• Baker H.W.
      • Behre H.M.
      • et al.
      World Health Organization reference values for human semen characteristics.
      ). Work-related heavy exertion was consistently associated with lower semen concentration and total sperm count. Thirteen percent of men who reported heavy exertion displayed oligospermia, compared with 6% who did not report workplace exertion. Moreover, the average sperm counts were 16% lower in men who reported workplace exertion. Such associations persisted after adjusting for age, BMI, race, and smoking. In contrast, no other work place exposure showed consistent detriments or improvements in semen quality (Table 2, Table 3).
      Table 2Linear regression results for the association between baseline occupational and health factors and semen quality.
      FactorVolume (mL)Concentration (M/mL)Total count (M)WHO morphology (%)Strict morphology (%)DFI (%)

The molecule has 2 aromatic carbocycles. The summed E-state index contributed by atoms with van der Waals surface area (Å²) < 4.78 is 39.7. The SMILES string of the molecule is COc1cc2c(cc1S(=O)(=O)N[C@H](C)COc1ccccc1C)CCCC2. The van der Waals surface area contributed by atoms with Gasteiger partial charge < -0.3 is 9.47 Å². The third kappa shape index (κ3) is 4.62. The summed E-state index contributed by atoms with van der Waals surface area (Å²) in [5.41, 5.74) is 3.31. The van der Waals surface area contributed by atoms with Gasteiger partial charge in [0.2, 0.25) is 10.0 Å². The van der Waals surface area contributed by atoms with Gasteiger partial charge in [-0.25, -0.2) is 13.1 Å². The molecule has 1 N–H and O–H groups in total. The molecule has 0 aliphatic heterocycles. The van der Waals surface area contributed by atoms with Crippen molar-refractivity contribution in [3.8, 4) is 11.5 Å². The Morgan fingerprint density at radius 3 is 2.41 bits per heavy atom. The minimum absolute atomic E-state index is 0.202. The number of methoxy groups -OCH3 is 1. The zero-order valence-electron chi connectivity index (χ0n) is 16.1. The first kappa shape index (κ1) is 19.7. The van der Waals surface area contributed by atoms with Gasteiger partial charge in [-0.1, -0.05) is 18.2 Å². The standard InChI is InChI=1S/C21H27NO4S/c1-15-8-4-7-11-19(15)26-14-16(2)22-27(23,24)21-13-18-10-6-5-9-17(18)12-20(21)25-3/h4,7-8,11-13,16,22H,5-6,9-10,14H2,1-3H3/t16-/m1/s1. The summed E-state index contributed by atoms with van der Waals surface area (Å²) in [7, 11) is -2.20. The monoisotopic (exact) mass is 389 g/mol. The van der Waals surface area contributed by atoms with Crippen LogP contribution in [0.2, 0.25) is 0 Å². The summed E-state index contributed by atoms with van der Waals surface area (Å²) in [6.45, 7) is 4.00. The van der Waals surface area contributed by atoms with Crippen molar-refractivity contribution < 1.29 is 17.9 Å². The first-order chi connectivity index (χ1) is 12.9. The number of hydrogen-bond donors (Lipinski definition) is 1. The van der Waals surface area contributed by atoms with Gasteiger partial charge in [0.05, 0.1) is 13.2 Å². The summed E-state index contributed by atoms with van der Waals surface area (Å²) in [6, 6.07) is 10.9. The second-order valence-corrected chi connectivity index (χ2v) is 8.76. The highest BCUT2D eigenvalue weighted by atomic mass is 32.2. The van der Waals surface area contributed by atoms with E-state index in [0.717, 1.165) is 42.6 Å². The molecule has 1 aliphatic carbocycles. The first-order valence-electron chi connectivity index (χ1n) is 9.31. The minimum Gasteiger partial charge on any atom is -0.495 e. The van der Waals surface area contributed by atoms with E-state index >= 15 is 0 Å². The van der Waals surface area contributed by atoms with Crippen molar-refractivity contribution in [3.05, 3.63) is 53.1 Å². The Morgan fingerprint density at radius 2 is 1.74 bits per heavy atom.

Night work
       Yes3.4 (1.6)82.4 (66.5)250.4 (199)29.9 (13.9)19.8 (11)14.5 (9.5)
       No3.3 (1.5)72.4 (51)230.1 (179.3)30.7 (11.9)20.3 (9.6)15.5 (10.7)
      Rotating shifts
       Yes3.2 (1.5)82.3 (67.4)236.3 (189.8)29.7 (13.5)19.3 (10.8)15.4 (9.8)
       No3.4 (1.5)73.2 (52.4)234.1 (183.1)30.6 (12.1)20.3 (9.7)15.3 (10.6)
      Whole body vibration
       Yes3.1 (1.4)78.6 (63.6)227.7 (181)30.8 (12.6)20.2 (10)13.5 (10)
       No3.4 (1.5)73.5 (52.2)236.9 (184.8)30.4 (12.3)20.1 (9.9)15.8 (10.5)
      Noise
       Yes3.5 (1.6)69.2 (58.9)226.9 (193.3)29.5 (12.2)19.4 (9.7)13.9 (9.3)
       No3.3 (1.5)76.9 (53.4)238.3 (180.3)30.9 (12.4)20.4 (10)15.8 (10.8)
      Extreme heat
       Yes3.6 (1.6)78.8 (67)248.3 (198.1)31 (13)20.3 (10)14.1 (9)
       No3.3 (1.5)73.6 (51.3)231 (179.8)30.4 (12.2)20.1 (9.9)15.6 (10.8)
      Heavy exertion or lifting
       Yes3.3 (1.6)68.1 (59.4)
      P<.05 for linear regression model adjusted for age, race, BMI, and smoking status.
      207.5 (179.2)
      P<.05 for linear regression model adjusted for age, race, BMI, and smoking status.
      30.1 (12.1)19.7 (9.8)14.9 (11.6)
       No3.4 (1.5)77.8 (52.7)
      P<.05 for linear regression model adjusted for age, race, BMI, and smoking status.
      247.4 (184.8)
      P<.05 for linear regression model adjusted for age, race, BMI, and smoking status.
      30.7 (12.5)20.4 (10)15.5 (9.9)
      Prolonged sitting
       Yes3.3 (1.4)76.4 (51.4)241.5 (174.2)31 (12.8)20.7 (10.4)15.7 (11.1)
       No3.4 (1.6)73 (58.3)228.3 (192.8)30.1 (11.9)19.6 (9.5)15 (9.8)